Sandra L. Suárez

Sandra L. Suárez, an award-winning teacher and scholar with 25 years’ experience at Temple University, is Professor of Political Science and Senior Associate Dean for Faculty Affairs and Research. She is also co-chair of the Diversity, Equity and Anti-Bias Advisory Board and Director of the Laura Undergraduate Scholars Program in the College of Liberal Arts.

Suárez was born and raised in Puerto Rico.  She earned an undergraduate degree from Clark University, where she was awarded high honors in government. She received a master’s degree and PhD in political science from Yale University. She has received numerous fellowships, including from the Ford Foundation, MIT, the Center for International Studies at the Princeton University, the Institute for the Study of World Politics, and the Juan March Foundation, Center for Advance Study in the Social Sciences in Madrid. In addition, she is the recipient of the College of Liberal Arts Eleanor Hofkin Award for Excellence in Teaching and the Rowman & Littlefield Award for Innovative Teaching.

An expert in comparative public policy, Suarez’ research deals with how political and economic actors shape the policymaking process and its outcomes across countries and over time. She has focused her attention principally on economic policymaking, zeroing in on critical junctures in search of patterns of behaviour and interaction among the relevant formal and informal actors. She has conducted research on these topics in both developed and developing countries, employing primarily theory-driven process-tracing and case-study and small-sample methodologies. She has published work about business-government relationships, especially in the US, economic development policies, which involved a historical-comparative study of Ireland, Singapore and Puerto Rico, the politics of the diffusion of the Internet and mobile telecommunications, and the politics of financial regulation and executive compensation in the US and UK. The overarching questions that unite her work are firmly rooted in the political economy tradition: in what ways do governments chose to intervene in the economy, what are the interests of formal and informal actors, and what are the political and economic trade-offs? Suárez’s work has been published in the Journal of Comparative PoliticsPolitics & SocietyRepresentation, Social ForcesStudies in Comparative International Development and Telecommunications Policy. She is the author of Does Business Learn? Tax Breaks, Uncertainty, and Political Experience, published by University of Michigan Press.  At the present time, she is conducting a comparative study on how digital platforms are transforming housework in Madrid, Philadelphia and Singapore.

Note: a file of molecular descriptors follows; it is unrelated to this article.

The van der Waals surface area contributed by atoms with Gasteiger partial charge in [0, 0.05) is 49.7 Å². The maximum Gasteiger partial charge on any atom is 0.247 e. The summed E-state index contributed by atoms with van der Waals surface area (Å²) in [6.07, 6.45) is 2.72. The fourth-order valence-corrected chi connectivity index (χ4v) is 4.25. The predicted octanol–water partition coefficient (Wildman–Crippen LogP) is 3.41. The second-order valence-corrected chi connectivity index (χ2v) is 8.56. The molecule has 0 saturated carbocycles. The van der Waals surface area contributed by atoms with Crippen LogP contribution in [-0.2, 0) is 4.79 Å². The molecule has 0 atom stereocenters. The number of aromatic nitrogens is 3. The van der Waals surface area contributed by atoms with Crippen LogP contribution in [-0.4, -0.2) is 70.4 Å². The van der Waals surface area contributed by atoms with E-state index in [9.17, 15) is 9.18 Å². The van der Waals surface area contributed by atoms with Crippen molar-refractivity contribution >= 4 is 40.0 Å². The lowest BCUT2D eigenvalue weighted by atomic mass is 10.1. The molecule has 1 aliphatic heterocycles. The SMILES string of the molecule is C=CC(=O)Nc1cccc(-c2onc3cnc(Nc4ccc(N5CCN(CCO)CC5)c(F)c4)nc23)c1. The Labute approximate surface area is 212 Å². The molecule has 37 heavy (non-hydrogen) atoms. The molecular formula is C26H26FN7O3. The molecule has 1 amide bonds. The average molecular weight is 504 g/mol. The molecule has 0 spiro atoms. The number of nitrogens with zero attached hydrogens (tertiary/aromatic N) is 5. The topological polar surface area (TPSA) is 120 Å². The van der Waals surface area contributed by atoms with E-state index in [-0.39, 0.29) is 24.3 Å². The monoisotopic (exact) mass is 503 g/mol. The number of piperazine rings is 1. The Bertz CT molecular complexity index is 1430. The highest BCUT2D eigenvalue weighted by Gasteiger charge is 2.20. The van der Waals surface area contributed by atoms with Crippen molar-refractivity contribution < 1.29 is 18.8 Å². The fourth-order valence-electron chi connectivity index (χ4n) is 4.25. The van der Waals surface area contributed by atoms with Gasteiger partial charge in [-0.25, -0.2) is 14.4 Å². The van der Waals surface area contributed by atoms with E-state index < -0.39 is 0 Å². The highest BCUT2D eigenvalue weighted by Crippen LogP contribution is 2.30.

She is looking forward to experiencing college life at Clare Hall, interacting with Fellows, students, and visitors, and engaging in meaningful conversations about important topics at the intersection of politics, technology, and the economy.